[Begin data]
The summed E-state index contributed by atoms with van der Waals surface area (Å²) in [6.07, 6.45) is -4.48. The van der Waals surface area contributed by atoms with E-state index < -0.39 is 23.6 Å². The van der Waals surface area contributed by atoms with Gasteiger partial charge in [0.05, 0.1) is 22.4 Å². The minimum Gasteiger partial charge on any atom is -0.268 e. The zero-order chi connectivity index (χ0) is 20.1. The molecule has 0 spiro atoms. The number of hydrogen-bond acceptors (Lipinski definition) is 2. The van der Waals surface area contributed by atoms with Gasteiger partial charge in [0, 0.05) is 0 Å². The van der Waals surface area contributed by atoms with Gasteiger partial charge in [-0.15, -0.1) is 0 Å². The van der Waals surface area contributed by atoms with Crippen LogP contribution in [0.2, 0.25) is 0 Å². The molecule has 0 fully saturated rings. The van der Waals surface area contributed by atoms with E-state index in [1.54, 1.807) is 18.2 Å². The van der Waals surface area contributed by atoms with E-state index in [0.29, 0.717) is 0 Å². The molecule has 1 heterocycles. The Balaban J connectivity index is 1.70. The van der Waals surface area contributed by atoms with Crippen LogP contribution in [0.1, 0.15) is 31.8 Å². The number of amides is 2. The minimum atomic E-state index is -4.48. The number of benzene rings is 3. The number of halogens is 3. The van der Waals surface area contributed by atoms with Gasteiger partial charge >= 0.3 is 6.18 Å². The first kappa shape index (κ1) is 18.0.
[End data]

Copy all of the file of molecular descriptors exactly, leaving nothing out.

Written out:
The summed E-state index contributed by atoms with van der Waals surface area (Å²) in [6.07, 6.45) is -4.48. The van der Waals surface area contributed by atoms with E-state index < -0.39 is 23.6 Å². The van der Waals surface area contributed by atoms with Gasteiger partial charge in [0.05, 0.1) is 22.4 Å². The minimum Gasteiger partial charge on any atom is -0.268 e. The zero-order chi connectivity index (χ0) is 20.1. The molecule has 0 spiro atoms. The number of hydrogen-bond acceptors (Lipinski definition) is 2. The van der Waals surface area contributed by atoms with Gasteiger partial charge in [0, 0.05) is 0 Å². The van der Waals surface area contributed by atoms with Gasteiger partial charge in [-0.15, -0.1) is 0 Å². The van der Waals surface area contributed by atoms with Crippen LogP contribution in [0.2, 0.25) is 0 Å². The molecule has 0 fully saturated rings. The van der Waals surface area contributed by atoms with E-state index in [1.54, 1.807) is 18.2 Å². The van der Waals surface area contributed by atoms with E-state index in [0.29, 0.717) is 0 Å². The molecule has 1 heterocycles. The Balaban J connectivity index is 1.70. The van der Waals surface area contributed by atoms with Crippen LogP contribution in [0.1, 0.15) is 31.8 Å². The number of amides is 2. The minimum atomic E-state index is -4.48. The number of benzene rings is 3. The number of halogens is 3. The van der Waals surface area contributed by atoms with Gasteiger partial charge >= 0.3 is 6.18 Å². The first kappa shape index (κ1) is 18.0.